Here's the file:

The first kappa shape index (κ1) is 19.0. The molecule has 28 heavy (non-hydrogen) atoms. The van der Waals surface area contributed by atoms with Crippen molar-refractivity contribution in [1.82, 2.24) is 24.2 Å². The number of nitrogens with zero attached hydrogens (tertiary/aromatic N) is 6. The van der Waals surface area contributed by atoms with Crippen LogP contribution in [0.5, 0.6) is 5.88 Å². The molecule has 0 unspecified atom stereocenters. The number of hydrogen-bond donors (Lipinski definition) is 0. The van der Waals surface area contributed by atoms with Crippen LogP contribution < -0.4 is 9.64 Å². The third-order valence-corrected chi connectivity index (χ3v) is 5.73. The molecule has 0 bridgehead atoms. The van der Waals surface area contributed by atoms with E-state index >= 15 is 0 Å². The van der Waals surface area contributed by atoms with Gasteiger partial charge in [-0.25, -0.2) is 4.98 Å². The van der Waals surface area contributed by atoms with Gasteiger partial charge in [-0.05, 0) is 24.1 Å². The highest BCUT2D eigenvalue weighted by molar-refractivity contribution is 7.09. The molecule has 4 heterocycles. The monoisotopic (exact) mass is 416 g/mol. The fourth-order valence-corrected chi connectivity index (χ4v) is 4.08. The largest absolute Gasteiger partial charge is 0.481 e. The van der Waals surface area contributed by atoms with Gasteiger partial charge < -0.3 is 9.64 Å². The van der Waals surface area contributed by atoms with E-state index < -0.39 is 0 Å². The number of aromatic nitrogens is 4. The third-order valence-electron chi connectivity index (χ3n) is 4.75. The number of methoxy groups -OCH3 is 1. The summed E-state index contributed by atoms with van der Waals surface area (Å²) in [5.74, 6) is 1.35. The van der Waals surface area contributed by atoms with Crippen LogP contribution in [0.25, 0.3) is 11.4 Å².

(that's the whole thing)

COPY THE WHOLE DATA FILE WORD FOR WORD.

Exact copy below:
The first kappa shape index (κ1) is 19.0. The molecule has 28 heavy (non-hydrogen) atoms. The van der Waals surface area contributed by atoms with Crippen molar-refractivity contribution in [1.82, 2.24) is 24.2 Å². The number of nitrogens with zero attached hydrogens (tertiary/aromatic N) is 6. The van der Waals surface area contributed by atoms with Crippen LogP contribution in [0.5, 0.6) is 5.88 Å². The molecule has 0 unspecified atom stereocenters. The number of hydrogen-bond donors (Lipinski definition) is 0. The van der Waals surface area contributed by atoms with Crippen LogP contribution < -0.4 is 9.64 Å². The third-order valence-corrected chi connectivity index (χ3v) is 5.73. The molecule has 0 bridgehead atoms. The van der Waals surface area contributed by atoms with E-state index >= 15 is 0 Å². The van der Waals surface area contributed by atoms with Gasteiger partial charge in [-0.25, -0.2) is 4.98 Å². The van der Waals surface area contributed by atoms with Gasteiger partial charge in [-0.05, 0) is 24.1 Å². The highest BCUT2D eigenvalue weighted by molar-refractivity contribution is 7.09. The molecule has 4 heterocycles. The monoisotopic (exact) mass is 416 g/mol. The fourth-order valence-corrected chi connectivity index (χ4v) is 4.08. The largest absolute Gasteiger partial charge is 0.481 e. The van der Waals surface area contributed by atoms with Gasteiger partial charge < -0.3 is 9.64 Å². The van der Waals surface area contributed by atoms with E-state index < -0.39 is 0 Å². The number of aromatic nitrogens is 4. The third-order valence-electron chi connectivity index (χ3n) is 4.75. The number of methoxy groups -OCH3 is 1. The summed E-state index contributed by atoms with van der Waals surface area (Å²) in [5.74, 6) is 1.35. The van der Waals surface area contributed by atoms with Crippen LogP contribution in [0.25, 0.3) is 11.4 Å².